Today’s CSExtra offers the latest reporting and commentary on space related activities from across the globe. NASA Administrator Charles Bolden urges the White House and Congress to pull together on reaching Mars with humans. While Mars rises as a consensus human exploration destination, much remains unsettled about the steps to reach the goal. An op-ed urges a near term focus on In Space Resource Utilization and 3-D Manufacturing as interim goals for space settlement. Dava Newman marks her first day as NASA’s deputy administrator. Boulders balance, whether it’s Utah or Comet 67P/Churyumov-Gerasimenko. Para wings could help in the exploration of especially difficult to reach destinations on Mars. A U.S. Air Force X-37B is poised for a Wednesday launch on national security mission with civilian secondary payloads. Earth’s poles are facing geomagnetic storms. Op-ed suggests caution in regulation of emerging commercial space industry. Russia shamed by Saturday’s Proton rocket failure. Inmarsat absorbs Proton failure. Russia considers space tourist replacements for British soprano Sarah Brightman.
Human Deep Space Exploration
Spacepolicyonline.com (5/18): NASA Administrator Charles Bolden spoke Monday before the Space Transportation Association in Washington. In his remarks, the agency’s top official urged the White House and Congress to work together to make Mars the nation’s goal for human deep space exploration. Bolden also urged them not to lock the agency into an architecture or roadmap for reaching that goal too quickly. Earth science, he noted, is also an important NASA responsibility.
The Space Review (5/18): Most with an interest in human spaceflight would agree Mars is a suitable, if challenging goal, a consensus that has come together in the past five years, writes TSR’s Jeff Foust in an op-ed. But reaching the red planet at an affordable pace seems two decades away, a limitation that has supporters debating what the interim steps should be and whether they might feature a stop at the Martian moon Phobos.
The Space Review (5/18): Essayist Derek Webber offers a remedy for those eager to settle space, but aware of the financial restrictions. Develop and demonstrate two enabling technologies within a presidential term: In Space Resource Utilization and 3-D printing. Webber, a Google X-Prize judge, suggests the effort start with terrestrial demonstrations of both capabilities in challenging environments and in orbit before moving on in space.
Spacepolicyonline.Com (5/18): MIT’s Dava Newman began her tenure as NASA’s deputy administrator on Monday. The high ranking position had been vacant since September 2103.
Unmanned Deep Space Exploration
Science News (5/18): Comet 67P/Churyumov-Gerasimenko hosts finely balanced rocks not unlike those found in the national parks of the American southwest.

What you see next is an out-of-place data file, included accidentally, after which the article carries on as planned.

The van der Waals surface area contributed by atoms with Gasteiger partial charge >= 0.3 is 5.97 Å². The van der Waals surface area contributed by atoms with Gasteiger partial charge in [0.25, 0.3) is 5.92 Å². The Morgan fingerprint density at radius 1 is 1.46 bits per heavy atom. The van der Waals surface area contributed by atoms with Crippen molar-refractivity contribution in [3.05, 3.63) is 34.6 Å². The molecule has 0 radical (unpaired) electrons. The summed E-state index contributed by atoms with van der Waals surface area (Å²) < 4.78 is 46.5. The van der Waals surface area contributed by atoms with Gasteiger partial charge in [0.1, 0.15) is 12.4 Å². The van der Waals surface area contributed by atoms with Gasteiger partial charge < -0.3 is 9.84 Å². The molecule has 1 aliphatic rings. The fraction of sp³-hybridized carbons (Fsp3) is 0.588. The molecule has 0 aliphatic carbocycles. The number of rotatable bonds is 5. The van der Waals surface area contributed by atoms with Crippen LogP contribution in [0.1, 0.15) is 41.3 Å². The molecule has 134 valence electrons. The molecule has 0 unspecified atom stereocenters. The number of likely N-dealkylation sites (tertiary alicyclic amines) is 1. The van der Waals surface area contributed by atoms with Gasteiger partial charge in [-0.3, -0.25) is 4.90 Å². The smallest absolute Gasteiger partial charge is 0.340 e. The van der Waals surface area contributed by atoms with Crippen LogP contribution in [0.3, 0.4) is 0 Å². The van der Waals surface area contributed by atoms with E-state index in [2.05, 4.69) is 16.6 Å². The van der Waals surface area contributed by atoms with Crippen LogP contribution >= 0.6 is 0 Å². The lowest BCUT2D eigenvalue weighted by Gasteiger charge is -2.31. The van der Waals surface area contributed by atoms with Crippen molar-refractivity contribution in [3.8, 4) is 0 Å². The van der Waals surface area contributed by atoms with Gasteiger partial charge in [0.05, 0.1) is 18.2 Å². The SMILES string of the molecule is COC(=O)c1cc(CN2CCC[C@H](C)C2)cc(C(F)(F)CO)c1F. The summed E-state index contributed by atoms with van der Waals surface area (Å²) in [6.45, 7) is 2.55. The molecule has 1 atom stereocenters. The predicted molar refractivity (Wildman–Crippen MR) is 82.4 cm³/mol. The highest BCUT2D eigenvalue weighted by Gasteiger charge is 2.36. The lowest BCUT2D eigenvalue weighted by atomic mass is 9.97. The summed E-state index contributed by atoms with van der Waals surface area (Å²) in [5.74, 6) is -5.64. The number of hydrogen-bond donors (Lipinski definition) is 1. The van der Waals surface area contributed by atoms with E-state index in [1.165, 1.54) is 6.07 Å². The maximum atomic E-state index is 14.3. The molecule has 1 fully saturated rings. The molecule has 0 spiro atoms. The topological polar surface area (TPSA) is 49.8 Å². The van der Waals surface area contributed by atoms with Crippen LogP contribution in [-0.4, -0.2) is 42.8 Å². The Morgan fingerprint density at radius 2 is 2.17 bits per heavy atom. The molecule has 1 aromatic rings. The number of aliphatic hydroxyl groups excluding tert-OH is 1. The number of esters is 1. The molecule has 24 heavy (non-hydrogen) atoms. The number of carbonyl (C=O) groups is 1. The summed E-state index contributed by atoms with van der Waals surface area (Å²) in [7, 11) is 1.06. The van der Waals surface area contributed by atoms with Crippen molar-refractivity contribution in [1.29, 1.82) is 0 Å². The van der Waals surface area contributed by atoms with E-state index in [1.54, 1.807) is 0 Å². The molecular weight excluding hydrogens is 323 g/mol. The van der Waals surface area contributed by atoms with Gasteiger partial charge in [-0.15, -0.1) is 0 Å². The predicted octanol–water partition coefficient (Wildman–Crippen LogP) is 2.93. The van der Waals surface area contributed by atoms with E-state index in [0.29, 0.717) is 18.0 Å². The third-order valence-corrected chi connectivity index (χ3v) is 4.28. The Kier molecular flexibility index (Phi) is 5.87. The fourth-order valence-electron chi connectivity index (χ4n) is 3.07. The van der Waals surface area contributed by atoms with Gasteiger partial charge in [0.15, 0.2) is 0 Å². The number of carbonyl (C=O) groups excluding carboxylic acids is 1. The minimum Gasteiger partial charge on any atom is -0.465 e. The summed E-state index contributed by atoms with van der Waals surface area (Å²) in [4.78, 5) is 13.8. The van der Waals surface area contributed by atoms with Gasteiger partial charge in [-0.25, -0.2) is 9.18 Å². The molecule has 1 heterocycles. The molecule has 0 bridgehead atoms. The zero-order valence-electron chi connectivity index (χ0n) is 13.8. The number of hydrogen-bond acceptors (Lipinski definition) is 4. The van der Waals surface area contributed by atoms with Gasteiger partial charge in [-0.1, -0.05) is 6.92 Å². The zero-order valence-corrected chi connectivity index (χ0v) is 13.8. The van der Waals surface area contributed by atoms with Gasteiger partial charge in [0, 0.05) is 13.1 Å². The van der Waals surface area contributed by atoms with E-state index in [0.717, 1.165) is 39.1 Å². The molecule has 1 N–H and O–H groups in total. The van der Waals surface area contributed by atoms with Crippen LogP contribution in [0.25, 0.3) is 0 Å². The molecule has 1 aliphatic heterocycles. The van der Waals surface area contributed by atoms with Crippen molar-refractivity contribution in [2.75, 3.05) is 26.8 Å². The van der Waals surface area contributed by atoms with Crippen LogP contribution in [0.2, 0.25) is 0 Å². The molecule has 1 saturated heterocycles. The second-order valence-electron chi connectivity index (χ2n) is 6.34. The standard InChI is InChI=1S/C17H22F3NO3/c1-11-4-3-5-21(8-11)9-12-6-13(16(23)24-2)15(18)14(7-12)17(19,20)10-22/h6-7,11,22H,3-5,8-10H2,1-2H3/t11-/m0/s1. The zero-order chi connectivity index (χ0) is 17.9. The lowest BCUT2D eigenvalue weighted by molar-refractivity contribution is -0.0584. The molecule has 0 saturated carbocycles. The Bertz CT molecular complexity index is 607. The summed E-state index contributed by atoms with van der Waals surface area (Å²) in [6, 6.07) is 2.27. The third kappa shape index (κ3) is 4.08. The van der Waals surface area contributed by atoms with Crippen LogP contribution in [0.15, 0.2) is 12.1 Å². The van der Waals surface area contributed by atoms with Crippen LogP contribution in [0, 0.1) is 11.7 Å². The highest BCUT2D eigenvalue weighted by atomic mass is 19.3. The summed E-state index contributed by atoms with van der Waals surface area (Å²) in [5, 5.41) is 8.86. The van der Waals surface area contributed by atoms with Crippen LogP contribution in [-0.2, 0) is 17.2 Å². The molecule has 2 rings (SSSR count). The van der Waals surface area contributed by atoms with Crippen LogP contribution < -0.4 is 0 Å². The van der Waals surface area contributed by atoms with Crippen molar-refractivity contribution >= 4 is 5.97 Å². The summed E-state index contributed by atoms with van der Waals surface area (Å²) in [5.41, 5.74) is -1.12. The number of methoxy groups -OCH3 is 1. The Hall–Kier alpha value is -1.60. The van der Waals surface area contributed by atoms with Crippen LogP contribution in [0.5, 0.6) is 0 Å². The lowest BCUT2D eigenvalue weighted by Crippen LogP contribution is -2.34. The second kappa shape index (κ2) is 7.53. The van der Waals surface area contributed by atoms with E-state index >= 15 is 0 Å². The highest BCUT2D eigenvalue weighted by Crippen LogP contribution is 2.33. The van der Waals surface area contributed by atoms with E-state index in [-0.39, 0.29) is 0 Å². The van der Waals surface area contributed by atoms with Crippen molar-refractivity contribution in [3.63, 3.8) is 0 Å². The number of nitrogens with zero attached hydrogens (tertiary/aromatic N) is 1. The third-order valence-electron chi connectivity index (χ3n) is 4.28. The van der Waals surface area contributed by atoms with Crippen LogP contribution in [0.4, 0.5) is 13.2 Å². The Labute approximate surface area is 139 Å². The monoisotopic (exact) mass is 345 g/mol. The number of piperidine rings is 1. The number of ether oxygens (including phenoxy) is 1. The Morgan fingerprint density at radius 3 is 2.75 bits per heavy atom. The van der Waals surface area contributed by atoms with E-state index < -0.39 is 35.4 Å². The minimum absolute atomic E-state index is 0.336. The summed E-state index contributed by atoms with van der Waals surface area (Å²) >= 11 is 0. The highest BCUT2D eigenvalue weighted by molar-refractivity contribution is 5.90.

Space.com (5/18): MARSDROP is a collaboration among researchers from the Planetary Science Institute, NASA’s Jet Propulsion Laboratory and the Aerospace Corp. The strategy would use small para wings to deliver science instruments to especially hard to reach destinations on the Martian surface.
Low Earth Orbit
Space.com (5/17): Largely classified, the U.S. Air Force’s X-37B reusable space plane heads for Earth orbit on Wednesday. The mission is largely classified. However NASA and the Planetary Society are aboard with secondary payloads that could further commercial as well as future human space exploration.
Spaceweather.com (5/19): Earth’s poles are experiencing geomagnetic storms. Auroras are possible at high latitudes.
Commercial to Low Earth Orbit
The Hill (5/18): In an op-ed, Commercial Spaceflight Federation president Eric Stallmer urges lawmakers to take a measured bipartisan approach to the regulation of the emerging commercial spaceflight industry. “Sound, pragmatic policies are at the core of this successful industry,” he writes. “These policies place the burden on industry to create safe, cost-effective capabilities while allowing the government to retain the oversight needed to protect public safety and taxpayer wallet.”
Sputnik International (5/18): The nation’s reputation has been damaged by Saturday’s failed Proton rocket launch with a Mexican communications satellite, Russian Prime Minister Dmitry Medvedev said Monday. An investigation into the root causes of the loss and its consequences for Russia’s prestige as well as its finances is underway, he said.
Inmarsat First To Feel Ripple Effects of Latest Proton Failure Space News (5/18): Russia’s Proton loss on Saturday means another setback for Inmarsat efforts to establish the Global Express mobile communications network.
TASS, of Russia (5/18): Brightman withdrew her bid last week to become a space tourist on a September Soyuz launch to the International Space Station. A wealthy Russian businessman may take her place, according to the TASS report. A young cosmonaut may be another option.
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